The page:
The prevalence of e-cigarette use was only in the low single digits a few years ago but currently reaches ≥30% among high school students, and at least half are regular users.1,2 This rapid explosion of e-cigarette use has caught the field by surprise, and researchers are scrambling to understand the implications for public health.

In their paper “Adolescent Risk Behaviors and Use of Electronic Vapor Products and Cigarettes,” Demissie et al3 provide a useful new perspective on this phenomenon. The researchers showed that 16% of the adolescent population used e-cigarettes only, 3% only smoked cigarettes, and 8% were dual users (cigarettes and e-cigarettes). The good news is that 73% of the adolescent population did not use any tobacco-related product (nonusers). However, that 27% of adolescents still do is not comforting to public health researchers and advocates. Here I bring out 3 points about how this paper helps us understand how e-cigarette use is related to adolescents’ risk status overall.

The pattern of results in Demissie et al3 shows that youth who use e-cigarettes only are intermediate between the behavioral characteristics of nonusers and dual users. For example, 6% of the nonusers engaged in a sexual risk behavior, whereas the figures were 17% for e-cigarette-only users and 39% for dual users. Similar patterns were found for substance use (eg, illicit prescription drug use) and behavioral problems (eg, fighting), as in our original report with social-cognitive variables.4 A recent study of Iceland adolescents5 observed a similar pattern; for example, the rate of drunkenness was 4% among nonusers, 17% among e-cigarette-only users, and 72% among dual users. Furthermore, a recent study of California adolescents including measures of psychopathology6 showed that nonusers were well adjusted, e-cigarette-only users were slightly less adjusted, and dual users scored high on maladjustment. A plausible explanation for these results across 4 international studies is that e-cigarettes are operating to recruit lower-risk adolescents to substance use. Because e-cigarettes are perceived as fashionable and more healthy than combustible cigarettes, they seem to attract young people who are slightly elevated on risk status but not initially likely to engage in a lifestyle of substance use. E-cigarettes apparently are perceived as a behavior that may be a little deviant but is still safe.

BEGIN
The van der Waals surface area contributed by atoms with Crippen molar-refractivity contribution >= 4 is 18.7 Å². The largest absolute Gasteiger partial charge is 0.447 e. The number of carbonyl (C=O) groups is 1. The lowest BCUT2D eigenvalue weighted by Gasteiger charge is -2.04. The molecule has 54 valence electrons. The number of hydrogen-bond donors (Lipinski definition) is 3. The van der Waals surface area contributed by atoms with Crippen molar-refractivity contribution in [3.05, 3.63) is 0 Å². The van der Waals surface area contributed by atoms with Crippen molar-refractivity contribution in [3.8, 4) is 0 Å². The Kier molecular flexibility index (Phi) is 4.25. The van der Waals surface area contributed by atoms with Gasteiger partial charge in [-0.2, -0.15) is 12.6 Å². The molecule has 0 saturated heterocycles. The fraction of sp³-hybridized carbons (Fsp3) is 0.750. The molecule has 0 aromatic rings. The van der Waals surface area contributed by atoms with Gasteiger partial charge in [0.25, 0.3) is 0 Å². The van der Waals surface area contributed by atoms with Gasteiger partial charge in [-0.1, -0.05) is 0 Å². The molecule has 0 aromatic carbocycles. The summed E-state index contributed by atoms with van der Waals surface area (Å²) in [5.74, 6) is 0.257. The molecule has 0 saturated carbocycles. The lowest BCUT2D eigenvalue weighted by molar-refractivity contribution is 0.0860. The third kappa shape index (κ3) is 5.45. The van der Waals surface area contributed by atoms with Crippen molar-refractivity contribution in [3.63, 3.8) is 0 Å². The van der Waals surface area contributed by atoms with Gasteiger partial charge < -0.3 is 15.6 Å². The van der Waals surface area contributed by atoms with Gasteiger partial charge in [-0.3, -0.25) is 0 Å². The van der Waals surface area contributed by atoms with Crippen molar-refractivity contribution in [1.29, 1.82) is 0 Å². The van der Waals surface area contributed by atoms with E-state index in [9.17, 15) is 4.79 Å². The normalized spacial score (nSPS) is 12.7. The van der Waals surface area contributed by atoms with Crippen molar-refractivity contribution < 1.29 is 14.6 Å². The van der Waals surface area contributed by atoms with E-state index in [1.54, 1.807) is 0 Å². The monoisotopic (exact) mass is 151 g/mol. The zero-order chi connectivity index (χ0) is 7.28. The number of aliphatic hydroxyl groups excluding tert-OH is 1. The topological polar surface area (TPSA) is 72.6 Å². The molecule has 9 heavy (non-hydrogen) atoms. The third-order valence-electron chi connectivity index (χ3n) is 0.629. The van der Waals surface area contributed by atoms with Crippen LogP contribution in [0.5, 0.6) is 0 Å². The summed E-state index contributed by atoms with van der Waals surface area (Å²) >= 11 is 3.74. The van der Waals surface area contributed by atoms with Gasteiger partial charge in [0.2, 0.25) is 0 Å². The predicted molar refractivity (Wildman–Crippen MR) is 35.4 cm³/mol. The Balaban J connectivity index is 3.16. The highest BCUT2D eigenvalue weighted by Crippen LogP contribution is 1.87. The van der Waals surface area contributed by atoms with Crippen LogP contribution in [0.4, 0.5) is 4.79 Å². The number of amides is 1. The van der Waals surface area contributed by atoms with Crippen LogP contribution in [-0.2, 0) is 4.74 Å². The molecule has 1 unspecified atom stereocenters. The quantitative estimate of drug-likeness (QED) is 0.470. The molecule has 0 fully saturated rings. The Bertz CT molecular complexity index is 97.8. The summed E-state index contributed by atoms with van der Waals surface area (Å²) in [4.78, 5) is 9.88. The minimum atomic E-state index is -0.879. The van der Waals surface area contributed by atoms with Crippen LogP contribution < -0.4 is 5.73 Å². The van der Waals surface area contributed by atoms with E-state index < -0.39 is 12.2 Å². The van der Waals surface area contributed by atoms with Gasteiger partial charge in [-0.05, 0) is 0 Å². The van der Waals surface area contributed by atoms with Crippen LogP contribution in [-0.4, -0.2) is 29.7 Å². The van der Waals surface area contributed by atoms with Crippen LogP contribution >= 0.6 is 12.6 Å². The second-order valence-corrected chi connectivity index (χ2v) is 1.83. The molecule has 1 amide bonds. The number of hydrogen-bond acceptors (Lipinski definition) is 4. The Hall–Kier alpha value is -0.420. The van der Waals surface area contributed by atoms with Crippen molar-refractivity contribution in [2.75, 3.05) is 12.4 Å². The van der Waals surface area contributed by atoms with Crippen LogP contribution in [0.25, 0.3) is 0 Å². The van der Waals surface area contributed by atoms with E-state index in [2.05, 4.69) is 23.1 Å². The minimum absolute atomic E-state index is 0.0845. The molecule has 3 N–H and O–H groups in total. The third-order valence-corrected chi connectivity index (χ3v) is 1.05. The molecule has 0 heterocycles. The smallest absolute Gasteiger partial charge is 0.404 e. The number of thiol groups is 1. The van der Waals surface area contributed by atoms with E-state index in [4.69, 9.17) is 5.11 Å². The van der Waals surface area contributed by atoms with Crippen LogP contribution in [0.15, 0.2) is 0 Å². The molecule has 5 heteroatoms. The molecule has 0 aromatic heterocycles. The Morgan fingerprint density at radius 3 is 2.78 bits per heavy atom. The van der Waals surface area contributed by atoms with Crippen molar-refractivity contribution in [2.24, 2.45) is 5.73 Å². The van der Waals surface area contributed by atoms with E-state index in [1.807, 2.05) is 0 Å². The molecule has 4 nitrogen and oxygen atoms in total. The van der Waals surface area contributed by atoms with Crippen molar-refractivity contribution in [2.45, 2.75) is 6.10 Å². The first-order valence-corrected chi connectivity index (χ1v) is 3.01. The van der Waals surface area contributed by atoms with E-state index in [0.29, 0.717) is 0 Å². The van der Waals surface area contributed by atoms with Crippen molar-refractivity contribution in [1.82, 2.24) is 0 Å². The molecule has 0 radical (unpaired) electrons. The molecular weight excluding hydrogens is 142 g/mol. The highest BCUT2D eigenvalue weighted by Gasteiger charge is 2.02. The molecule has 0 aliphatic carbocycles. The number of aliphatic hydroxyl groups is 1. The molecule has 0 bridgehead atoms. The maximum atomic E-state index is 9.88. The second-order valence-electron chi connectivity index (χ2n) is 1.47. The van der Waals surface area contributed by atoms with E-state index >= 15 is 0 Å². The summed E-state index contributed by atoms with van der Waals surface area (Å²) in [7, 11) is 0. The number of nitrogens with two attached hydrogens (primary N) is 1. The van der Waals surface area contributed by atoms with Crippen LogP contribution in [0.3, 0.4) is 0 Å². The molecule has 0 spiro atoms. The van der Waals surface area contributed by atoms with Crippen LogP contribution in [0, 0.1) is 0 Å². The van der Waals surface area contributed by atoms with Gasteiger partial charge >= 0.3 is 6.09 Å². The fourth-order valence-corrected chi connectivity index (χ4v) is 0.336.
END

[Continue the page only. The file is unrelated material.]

But how safe are e-cigarettes? What are the consequences when a teen starts using them? Recent longitudinal research has provided an unpleasant surprise: among initial nonsmokers, those who use e-cigarettes are more likely to start smoking combustible cigarettes.7,10 This puts a somewhat different light on the situation. If e-cigarettes are without risk, it does not matter much if they attract new users. Being related to smoking onset, however, puts a behavioral risk into the picture. The finding of associations with other health-risk behaviors augments concern because, as the authors note, the odds of experiencing poor health increase with the addition of each unhealthy behavior. And importantly, Demissie et al3 show that among adolescent smokers, those who use e-cigarettes actually smoke more frequently, an effect that is contrary to the hopes of harm reduction advocates and has now been found internationally.11 

Critics of e-cigarette research have tried to dismiss the onset studies cited thus far, arguing that e-cigarette use is simply a marker for high-risk adolescents who were going to smoke anyway. They miss the fact that the studies controlled for variables that are defining characteristics of high-risk youth, including risk-taking, impulsiveness, negative affect, low parental support, and affiliation with deviant peers, and the effect of e-cigarette use for smoking onset was independent of these confounders.7,10 Moreover, recent research with different designs has shown that e-cigarettes are most strongly related to smoking onset among lower-risk adolescents, thus specifically contradicting the confounding hypothesis.9,12 Data from Demissie et al3 do raise the possibility of an underlying vulnerability (not previously measured) that produces both e-cigarette use and smoking. As the authors discuss, the risk behaviors they assessed could derive from rejection of conventional social norms13 or from activation of common neural pathways by nicotine,14 and such hypotheses need to be tested. The jury is still out. Demissie et al3 have provided data that will guide further research testing different facets of a common-liability model.15 

Are e-cigarettes going to replace traditional cigarettes, or are they operating to recruit a new audience of adolescents to tobacco products? Our wish is for the former. But at present the empirical evidence looks more like the latter. We need surveillance and mechanism research to understand what e-cigarettes will mean for youth risk status. However, there is enough evidence now to advocate programs for educating teenagers about e-cigarettes.

Opinions expressed in these commentaries are those of the author and not necessarily those of the American Academy of Pediatrics or its Committees.

FUNDING: This work was supported by grants R01CA153154 and P30 CA071789-16S2 from the National Cancer Institute. Funded by the National Institutes of Health (NIH).

COMPANION PAPER: A companion to this article can be found online at www.pediatrics.org/cgi/doi/10.1542/peds.2016-2921.

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Competing Interests

POTENTIAL CONFLICT OF INTEREST: The author has indicated he has no potential conflicts of interest to disclose.

FINANCIAL DISCLOSURE: The author has indicated he has no financial relationships relevant to this article to disclose.